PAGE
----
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Home again

Manjula Padmanabhan | Updated on February 02, 2018 Published on February 02, 2018

On a mild sunny Monday morning in Delhi, I set off towards Delhi University’s North Campus. I’m attending the first day of a week-long inter-disciplinary research scholars’ conference entitled ‘Which Way Home? – Imagining Homelands’. It’s been organised by the School of Germanic and Romance Languages (GRL) as part of their Winter School initiative. I have been invited as a panelist because I write science fiction, a genre in which imaginary homelands are practically the norm.

It turns out that the department of GRL has a lively interest in SF. This is such a welcome surprise. As a writer of SF — two novels, several short stories and a play — I have been made only too aware that the market for SF in India is thin. I have even heard that book shop owners typically keep their SF titles alongside the shelves for children’s books! Which is hilarious, considering the adult content and racy cover designs that are standard fare in SF literature.

But things are changing very fast. Last year, the GRL invited me to talk about both my novels and it was a pleasurable relief to discover both readers and listeners. Sachita Kaushal, a PhD student whose subject is German and Indian SF is, along with her professor, Shaswati Mazumdar, amongst those responsible for this year’s Winter School. The conference is set to begin at 11.

The keynote address is given by Prof Madhavan Palat, historian, scholar and political commentator, who set out the connection between history and science fiction with startling firmness. History has to do with the past and SF with the future: what can be the connection? But, as he points out, the past and future are intimately intertwined! We all know that each one depends on the other. Yet the idea that this can result in SF and history being conjoined is an unexpected and charming revelation. History is a “story” after all, which affects all our futures. SF is about a future which requires all of history to make it worth experiencing (or not!).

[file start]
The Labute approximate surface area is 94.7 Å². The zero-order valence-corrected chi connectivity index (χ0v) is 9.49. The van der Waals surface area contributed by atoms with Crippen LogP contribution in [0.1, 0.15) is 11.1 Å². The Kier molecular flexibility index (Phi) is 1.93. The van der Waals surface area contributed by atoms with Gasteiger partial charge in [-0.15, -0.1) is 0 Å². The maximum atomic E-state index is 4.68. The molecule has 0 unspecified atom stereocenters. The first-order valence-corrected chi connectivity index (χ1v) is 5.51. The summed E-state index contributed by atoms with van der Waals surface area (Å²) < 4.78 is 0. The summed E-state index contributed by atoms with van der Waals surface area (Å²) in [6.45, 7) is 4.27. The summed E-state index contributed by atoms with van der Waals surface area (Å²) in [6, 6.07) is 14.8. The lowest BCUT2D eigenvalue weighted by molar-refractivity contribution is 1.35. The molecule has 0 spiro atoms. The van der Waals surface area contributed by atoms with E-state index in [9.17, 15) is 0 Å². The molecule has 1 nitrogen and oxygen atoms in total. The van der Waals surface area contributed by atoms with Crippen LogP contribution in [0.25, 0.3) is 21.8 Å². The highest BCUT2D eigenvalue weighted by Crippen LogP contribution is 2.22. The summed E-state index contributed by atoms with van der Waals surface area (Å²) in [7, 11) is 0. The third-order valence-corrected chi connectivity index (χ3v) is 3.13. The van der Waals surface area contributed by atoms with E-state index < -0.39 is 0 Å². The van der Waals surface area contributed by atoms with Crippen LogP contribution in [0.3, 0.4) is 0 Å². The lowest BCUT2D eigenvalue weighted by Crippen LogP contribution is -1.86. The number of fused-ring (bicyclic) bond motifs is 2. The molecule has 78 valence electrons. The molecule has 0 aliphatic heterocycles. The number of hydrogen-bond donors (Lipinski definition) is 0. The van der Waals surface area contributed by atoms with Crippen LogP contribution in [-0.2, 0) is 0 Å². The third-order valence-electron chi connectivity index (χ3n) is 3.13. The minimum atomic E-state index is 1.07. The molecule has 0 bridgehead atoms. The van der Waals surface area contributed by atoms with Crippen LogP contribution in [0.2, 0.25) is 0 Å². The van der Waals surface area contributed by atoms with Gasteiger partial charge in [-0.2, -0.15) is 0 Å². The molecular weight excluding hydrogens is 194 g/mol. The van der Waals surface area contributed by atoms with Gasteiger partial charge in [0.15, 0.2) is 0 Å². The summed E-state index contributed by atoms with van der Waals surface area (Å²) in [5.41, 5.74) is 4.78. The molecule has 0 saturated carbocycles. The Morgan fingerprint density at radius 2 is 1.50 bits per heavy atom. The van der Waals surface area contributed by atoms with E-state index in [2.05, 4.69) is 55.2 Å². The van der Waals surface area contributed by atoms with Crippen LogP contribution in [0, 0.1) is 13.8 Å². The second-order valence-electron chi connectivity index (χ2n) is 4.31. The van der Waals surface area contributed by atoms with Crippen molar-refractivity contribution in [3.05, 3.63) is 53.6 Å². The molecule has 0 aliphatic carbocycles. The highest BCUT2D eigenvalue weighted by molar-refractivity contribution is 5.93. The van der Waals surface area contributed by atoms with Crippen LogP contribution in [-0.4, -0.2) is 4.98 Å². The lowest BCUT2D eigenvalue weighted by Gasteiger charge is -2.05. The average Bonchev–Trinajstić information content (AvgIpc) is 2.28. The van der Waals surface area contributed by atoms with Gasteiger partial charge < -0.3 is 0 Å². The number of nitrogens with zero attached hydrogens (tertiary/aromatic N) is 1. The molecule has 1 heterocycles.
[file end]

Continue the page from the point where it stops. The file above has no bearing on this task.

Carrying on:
The second session is in the afternoon, chaired by Jyoti Sabharwal. Mukul Kesavan, historian, novelist and essayist and Geetanjali Shree, novelist and short-story writer are my co-panelists. We each talk about the ways in which imaginary homelands have been essential to our work. For Kesavan, it includes the works of novelists such as Günter Grass and Marquez and his own novel Looking Through Glass. For Shree, it is the fragrant cultural hybrid, Hindu and Muslim, past and present, that was lost to all of us through the abomination of the Partition. For me it is the imaginary homelands we inhabit as citizens of past glory, as adults remembering childhood and as mortal beings, yearning for the eternal Hereafter.

Both the sessions ripple with rich veins of thought. The students seem genuinely engaged. At lunch we eat warm gajar-ka-halwa in tiny disposal bowls, standing in the soft sunlight of Delhi’s winter. Briefly, we enjoy the friendly homeland of shared hopes and dreams.

Manjula Padmanabhan, author and artist, writes of her life in the fictional town of Elsewhere, US, in this weekly column

Published on February 02, 2018
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